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8 reasons I don’t own a cell phone

I don’t own a cell phone.

To clarify: this is not a confession, it’s a declaration. It’s not because I’m cheap (I am), or that I think the government might be listening in (they probably are), or that I have a problem with cell phones (OK, maybe just a few). It goes much deeper than that.

When people find out I haven’t owned a cell phone for over three years, the responses range from, “That’s weird” to, “How do you survive?” to, “What’s the point of living without a cell phone?”

But the average response is usually a great big startled, “WHY?!” I have my reasons. Eight of them..

 

1. All My Millions, Gone

When I inspected my bank records and added up all the phone purchases, activation fees, monthly plans, long distance rates, roaming charges, upgrades, usage overages, hidden fees, and accessories, my total was almost $6,000 in less than four years. My wife and I once traveled for five months in Central America for less. As we try to create a margin of time and money so we can engage in missions and ministry, some things have to give.

 

2. I’d Like to Have (Two-Eyed) Children Someday

Little known fact: cell phones radiate your baby-making parts.  According to Tim Ferriss’s book The 4-Hour Body, the quality and quantity of your potential offspring diminishes by 10-40 per cent.  Not that there’s anything wrong with three-armed kids. It’s just harder to find soccer jerseys that fit, and they definitely won’t get to play baby Jesus in next year’s Christmas production. As a former cell phone owner, I’m no longer a fan of carrying a nethers-zapping pocket robot. Mark my words, there will soon be a market for radiation-blocking lead cases.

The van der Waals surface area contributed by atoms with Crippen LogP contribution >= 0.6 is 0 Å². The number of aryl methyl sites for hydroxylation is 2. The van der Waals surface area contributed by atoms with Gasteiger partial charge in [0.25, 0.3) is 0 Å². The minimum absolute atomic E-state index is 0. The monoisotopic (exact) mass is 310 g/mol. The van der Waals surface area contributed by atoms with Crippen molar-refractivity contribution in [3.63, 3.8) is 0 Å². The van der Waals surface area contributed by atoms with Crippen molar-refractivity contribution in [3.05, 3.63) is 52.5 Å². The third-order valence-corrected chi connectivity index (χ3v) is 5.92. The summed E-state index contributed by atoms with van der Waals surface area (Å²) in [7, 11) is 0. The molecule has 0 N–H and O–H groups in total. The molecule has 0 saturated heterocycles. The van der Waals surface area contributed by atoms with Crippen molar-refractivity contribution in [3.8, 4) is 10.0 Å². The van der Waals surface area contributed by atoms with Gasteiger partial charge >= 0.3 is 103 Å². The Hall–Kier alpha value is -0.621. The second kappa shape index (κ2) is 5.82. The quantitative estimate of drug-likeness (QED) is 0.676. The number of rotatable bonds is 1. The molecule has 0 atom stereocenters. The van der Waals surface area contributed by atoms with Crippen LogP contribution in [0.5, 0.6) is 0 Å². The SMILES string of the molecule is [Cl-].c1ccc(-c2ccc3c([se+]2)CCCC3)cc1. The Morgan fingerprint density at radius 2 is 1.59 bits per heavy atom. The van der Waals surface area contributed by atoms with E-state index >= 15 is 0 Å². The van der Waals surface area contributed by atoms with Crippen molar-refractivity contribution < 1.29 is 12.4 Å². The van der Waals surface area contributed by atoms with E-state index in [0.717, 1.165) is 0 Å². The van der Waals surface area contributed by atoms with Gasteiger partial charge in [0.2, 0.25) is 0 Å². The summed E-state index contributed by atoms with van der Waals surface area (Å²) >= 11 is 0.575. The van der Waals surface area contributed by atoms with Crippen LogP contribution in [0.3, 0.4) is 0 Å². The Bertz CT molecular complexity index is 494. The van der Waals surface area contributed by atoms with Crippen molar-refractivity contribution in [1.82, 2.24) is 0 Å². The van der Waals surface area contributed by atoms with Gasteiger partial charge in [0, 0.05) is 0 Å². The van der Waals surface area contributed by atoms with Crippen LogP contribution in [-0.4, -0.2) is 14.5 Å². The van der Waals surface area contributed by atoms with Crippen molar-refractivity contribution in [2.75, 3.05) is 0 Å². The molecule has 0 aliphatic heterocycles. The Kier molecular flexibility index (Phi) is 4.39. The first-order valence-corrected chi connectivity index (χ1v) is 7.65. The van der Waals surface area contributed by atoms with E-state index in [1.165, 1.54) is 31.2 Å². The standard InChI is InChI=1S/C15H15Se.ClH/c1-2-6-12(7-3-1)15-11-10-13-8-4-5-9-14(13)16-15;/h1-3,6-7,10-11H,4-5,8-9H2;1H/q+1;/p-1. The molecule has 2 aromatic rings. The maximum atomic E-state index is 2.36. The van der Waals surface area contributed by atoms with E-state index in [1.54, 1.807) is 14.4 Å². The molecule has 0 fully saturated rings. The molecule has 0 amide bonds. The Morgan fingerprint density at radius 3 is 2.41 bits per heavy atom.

3. My Eyes, Neck, and Wrists Can’t Handle It

No, I’m not popping and locking. Those are facial ticks, wrist adjustments, and neck re-alignments. I don’t know if you’ve noticed, folks, but we’re raising a generation of cross-eyed, carpal-tunneled, craned-neck kids. My great-grandpa could lift the back end of a car. Seriously.

 

4. My Wife Would Bury Me in the Garden

Have you seen that new YouTube video that’s oddly named “I Forgot My Phone?” I can’t do that to my poor wife. It drives her crazy when she’s chatting with a friend and they say, “I’m listening” while they check their Twitter feed. She usually walks out of the room to see if they even notice.  It’s not that I mind, personally — when the whole room goes silent as everyone checks their Facebook messages, it gives me the opportunity to nab some extra guacamole.

 

5. I Like Playing Hard-to-Get

They say that “scarcity breeds desire,” but I’m teetering somewhere between After Earth and Oblivion. Not having a phone allows me to really focus on my priority projects: writing my book and making our new documentary versus getting into discussions about how Miley has “blurred all the lines.”

6. I Prefer Human Interaction

I can’t think of how many relationships I’ve had to real-life repair after a taken-out-of-context digital communique.  And as much as I’d love to livecast my life via filtered Instagram photos (my wife and I live in a trailer in a forest, after all), we much prefer late-night conversation and prayer with real friends around a real campfire. Though I’m sure there’s an app for that.

7.  I Was Hurting People

If you’ve done any progressive reading this year, you’ve probably heard about blood phones. Cell phones contain coltan and other conflict minerals, and when your wife is African-born, it strikes close to home.  I’ve learned that many of my western purchases are hurting people overseas — cell phones included — and I’ve had to choose between my comfort and what I say I believe.

8. I Don’t Actually Need One Right Now

People own cars and cell phones and drink coffee because “that’s what humans do,” right?  The way I see it, if previous generations were able to beat the Nazis and build skyscrapers and put a man on the moon —all without the use of an iPhone — I can likely survive.

Though I’d probably love the “Crazy Nazi Birds” app.

 

 

Photo by (Flickr CC) Roey Ahram

 

Kona